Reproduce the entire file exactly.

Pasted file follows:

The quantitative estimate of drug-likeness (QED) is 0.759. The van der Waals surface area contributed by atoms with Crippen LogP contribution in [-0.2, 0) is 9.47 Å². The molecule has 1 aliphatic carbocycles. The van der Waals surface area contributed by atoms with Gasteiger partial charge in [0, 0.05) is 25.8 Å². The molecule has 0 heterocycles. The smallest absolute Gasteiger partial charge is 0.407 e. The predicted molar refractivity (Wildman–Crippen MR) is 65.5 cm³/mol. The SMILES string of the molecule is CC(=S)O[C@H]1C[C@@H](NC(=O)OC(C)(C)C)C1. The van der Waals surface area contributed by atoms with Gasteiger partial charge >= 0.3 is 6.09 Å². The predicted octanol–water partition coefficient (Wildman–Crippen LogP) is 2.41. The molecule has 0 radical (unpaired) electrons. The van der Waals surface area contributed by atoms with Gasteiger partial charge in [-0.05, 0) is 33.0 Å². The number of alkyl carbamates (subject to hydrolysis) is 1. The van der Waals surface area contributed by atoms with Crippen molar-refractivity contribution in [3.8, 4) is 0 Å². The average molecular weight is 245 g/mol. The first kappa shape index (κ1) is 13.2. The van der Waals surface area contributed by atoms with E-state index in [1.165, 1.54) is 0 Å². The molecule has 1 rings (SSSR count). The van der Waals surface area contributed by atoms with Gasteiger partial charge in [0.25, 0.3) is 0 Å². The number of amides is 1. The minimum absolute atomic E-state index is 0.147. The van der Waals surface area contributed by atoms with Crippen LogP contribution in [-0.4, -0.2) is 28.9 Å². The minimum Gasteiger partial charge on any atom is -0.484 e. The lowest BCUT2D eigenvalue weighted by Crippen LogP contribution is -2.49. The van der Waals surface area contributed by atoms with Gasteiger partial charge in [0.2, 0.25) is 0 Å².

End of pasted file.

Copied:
The quantitative estimate of drug-likeness (QED) is 0.759. The van der Waals surface area contributed by atoms with Crippen LogP contribution in [-0.2, 0) is 9.47 Å². The molecule has 1 aliphatic carbocycles. The van der Waals surface area contributed by atoms with Gasteiger partial charge in [0, 0.05) is 25.8 Å². The molecule has 0 heterocycles. The smallest absolute Gasteiger partial charge is 0.407 e. The predicted molar refractivity (Wildman–Crippen MR) is 65.5 cm³/mol. The SMILES string of the molecule is CC(=S)O[C@H]1C[C@@H](NC(=O)OC(C)(C)C)C1. The van der Waals surface area contributed by atoms with Gasteiger partial charge >= 0.3 is 6.09 Å². The predicted octanol–water partition coefficient (Wildman–Crippen LogP) is 2.41. The molecule has 0 radical (unpaired) electrons. The van der Waals surface area contributed by atoms with Gasteiger partial charge in [-0.05, 0) is 33.0 Å². The number of alkyl carbamates (subject to hydrolysis) is 1. The van der Waals surface area contributed by atoms with Crippen molar-refractivity contribution in [3.8, 4) is 0 Å². The average molecular weight is 245 g/mol. The first kappa shape index (κ1) is 13.2. The van der Waals surface area contributed by atoms with E-state index in [1.165, 1.54) is 0 Å². The molecule has 1 rings (SSSR count). The van der Waals surface area contributed by atoms with Gasteiger partial charge in [0.25, 0.3) is 0 Å². The number of amides is 1. The minimum absolute atomic E-state index is 0.147. The van der Waals surface area contributed by atoms with Crippen LogP contribution in [-0.4, -0.2) is 28.9 Å². The minimum Gasteiger partial charge on any atom is -0.484 e. The lowest BCUT2D eigenvalue weighted by Crippen LogP contribution is -2.49. The van der Waals surface area contributed by atoms with Gasteiger partial charge in [0.2, 0.25) is 0 Å².